Without a strategy you cannot take the long view - Good service management (5)

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Service providers should make some time once in a while to reflect on their current situation, and define a strategy or road-map to stay relevant in the longer term.

Small improvements can make big differences, as they say, yet once a while bolder steps and moves into new territory may be necessary if you want to stay successful. In this video you'll learn more about what strategic thinking means in the context of service management, and what kind of advice you can find in the YaSM framework.

This video about service strategy is the fifth one in our series about "the simple principles of good service management - and how to apply them in practice": There have always been a number of time-tested, simple principles in service management that we must get right in order to become successful providers of services. In our videos we explain how you can bring these principles to bear in your organization.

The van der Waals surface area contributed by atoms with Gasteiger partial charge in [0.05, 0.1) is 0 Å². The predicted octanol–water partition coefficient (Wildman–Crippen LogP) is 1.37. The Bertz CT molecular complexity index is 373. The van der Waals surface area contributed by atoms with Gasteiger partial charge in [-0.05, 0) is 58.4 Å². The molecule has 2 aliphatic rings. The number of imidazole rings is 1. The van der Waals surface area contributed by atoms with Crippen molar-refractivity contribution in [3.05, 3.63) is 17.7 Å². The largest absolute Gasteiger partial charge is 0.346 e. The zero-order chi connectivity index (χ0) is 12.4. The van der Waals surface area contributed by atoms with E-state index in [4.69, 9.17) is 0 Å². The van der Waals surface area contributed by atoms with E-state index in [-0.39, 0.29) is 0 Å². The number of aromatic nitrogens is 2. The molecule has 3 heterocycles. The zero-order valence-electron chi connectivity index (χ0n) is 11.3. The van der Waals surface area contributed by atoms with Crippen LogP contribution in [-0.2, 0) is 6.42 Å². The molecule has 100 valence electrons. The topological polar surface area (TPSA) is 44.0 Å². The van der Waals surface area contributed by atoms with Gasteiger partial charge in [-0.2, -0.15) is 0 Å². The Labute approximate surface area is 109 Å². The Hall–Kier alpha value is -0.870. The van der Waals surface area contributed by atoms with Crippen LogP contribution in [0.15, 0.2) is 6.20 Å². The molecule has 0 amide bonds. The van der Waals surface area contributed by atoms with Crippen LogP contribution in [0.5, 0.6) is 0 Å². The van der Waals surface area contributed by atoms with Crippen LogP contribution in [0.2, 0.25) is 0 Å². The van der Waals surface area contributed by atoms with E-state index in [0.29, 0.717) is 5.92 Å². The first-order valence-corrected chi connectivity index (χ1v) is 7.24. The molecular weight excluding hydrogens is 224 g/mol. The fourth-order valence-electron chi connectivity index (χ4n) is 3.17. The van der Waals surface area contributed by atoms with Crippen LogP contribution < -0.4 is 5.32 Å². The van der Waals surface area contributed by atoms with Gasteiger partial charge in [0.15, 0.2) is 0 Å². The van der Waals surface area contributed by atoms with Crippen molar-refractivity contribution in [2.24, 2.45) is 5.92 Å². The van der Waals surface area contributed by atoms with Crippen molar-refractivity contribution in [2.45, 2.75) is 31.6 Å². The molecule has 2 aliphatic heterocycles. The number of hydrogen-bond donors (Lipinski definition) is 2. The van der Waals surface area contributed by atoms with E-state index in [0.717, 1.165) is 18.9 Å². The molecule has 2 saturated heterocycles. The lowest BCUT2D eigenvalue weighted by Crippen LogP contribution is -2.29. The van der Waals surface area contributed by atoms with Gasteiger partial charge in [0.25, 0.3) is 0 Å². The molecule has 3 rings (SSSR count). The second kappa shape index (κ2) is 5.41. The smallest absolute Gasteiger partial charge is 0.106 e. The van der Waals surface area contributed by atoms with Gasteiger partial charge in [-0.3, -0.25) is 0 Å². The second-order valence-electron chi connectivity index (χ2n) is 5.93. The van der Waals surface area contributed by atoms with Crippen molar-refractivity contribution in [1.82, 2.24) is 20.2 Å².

Video series: The simple principles of good service management

Video: The customer is king. - Series: Good service management, part 1

Related pages

Video transcription

Hello again, this is video number five about the simple principles of good service management, and today we discuss how strategic thinking helps service providers stay relevant in the longer term.

Video: Without a strategy you cannot take the long view. - Service strategy, strategic assessments and road-maps based on the YaSM framework. - Series: Good service management, part 5. Thinking strategically means that, once in a while, we make some time to reflect on our current situation and how the world is changing around us. Based on this assessment, we can define a strategy or road-map, for example for developing new capabilities and service offerings.

So in this video I want to tell you more about what strategic thinking means in the context of service management, and what kind of advice you will find in the YaSM framework.